Bernd Onasch GmbH

While porting MINIX to specific hardware the requirement of highly modular services and drivers became apparent. We need standardized MINIX microkernel compliant interfaces on service and driver level to be able to add new hardware components like network cards or complete new platforms. A generalized approach of "starting MINIX up" which is as independent as possible from hardware and boot device will additionally help making new hardware supportable. Using a highly modular approach will allow MINIX to reach out to many platforms so far unsupported.

<a name="Talk-6">Participation in the Internet of Things

Michael Schloh von Bennewitz
Europalab Networks R&D

In this half hour, we explore using MINIX on computing nodes participating on a Internet of Things. We consider theory (terms like computers, sensors, actuators, physical web, telemetry, and telecommand) as well as explaining the practice with demonstrations using the mobile IoT lab [1] in combination with MINIX-powered Beaglebone Black computers.

We continue with the topics of data transport and protocols, examining potential NetBSD packages to draw upon for AMQP, ZeroMQ, MQTT, and CoAP networking software. An understanding of why IoT is relevant to our lives and fun to engineer leads to considerations of missing transports (802.3, 802.11, Bluetooth, ZigBee, Z- Wave) and how best to implement them in Minix4, as well as a considerably easier task of porting IoT protocol software from FreeBSD repositories. We contrast with the state of IoT offerings in other platforms, and envison a future in which Minix powered embedded devices fully particpate in an IoT.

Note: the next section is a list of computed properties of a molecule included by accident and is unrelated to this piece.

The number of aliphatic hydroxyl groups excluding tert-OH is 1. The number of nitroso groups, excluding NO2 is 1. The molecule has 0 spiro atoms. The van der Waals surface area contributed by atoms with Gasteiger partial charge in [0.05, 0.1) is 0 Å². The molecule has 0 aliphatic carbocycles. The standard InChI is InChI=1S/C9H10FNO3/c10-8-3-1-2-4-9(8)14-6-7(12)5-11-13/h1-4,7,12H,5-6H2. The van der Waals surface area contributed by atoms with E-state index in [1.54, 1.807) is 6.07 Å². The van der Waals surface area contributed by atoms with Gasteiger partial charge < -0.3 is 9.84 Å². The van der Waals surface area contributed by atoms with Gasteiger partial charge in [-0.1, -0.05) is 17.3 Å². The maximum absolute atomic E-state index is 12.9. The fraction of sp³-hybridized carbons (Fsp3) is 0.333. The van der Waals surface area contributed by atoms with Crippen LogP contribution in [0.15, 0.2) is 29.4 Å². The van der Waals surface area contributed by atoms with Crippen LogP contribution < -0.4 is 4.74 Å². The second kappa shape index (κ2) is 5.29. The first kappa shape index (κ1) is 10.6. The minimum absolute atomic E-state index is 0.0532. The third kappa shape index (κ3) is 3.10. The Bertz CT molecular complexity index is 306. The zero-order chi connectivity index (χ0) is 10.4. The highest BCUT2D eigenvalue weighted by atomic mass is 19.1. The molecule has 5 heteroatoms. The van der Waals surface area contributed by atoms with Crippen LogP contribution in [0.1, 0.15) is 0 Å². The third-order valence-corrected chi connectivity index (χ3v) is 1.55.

<a name="Talk-7>Secure and Reliable Firewall Systems Based on MINIX 3

Rüdiger Weis
Beuth Hochschule für Technik
Berlin, Germany

Two of the most remarkable generic security features of Minix 3 are isolation and better management for security critical processes. All drivers and the IP stack live in userland. This makes MINIXz 3 an interesting choice for network security solutions. Research at the Beuth Hochschule für Technik Berlin have shown that a port of the netfilter framework, can lead to a system with better stability and security than the widely used Linux solutions. Additionally we present some new ideas regarding vitalized systems

<a name="Talk-8">Live Update: The Making of

Cristiano Giuffrida
Vrije Universiteit
Amsterdam, The Netherlands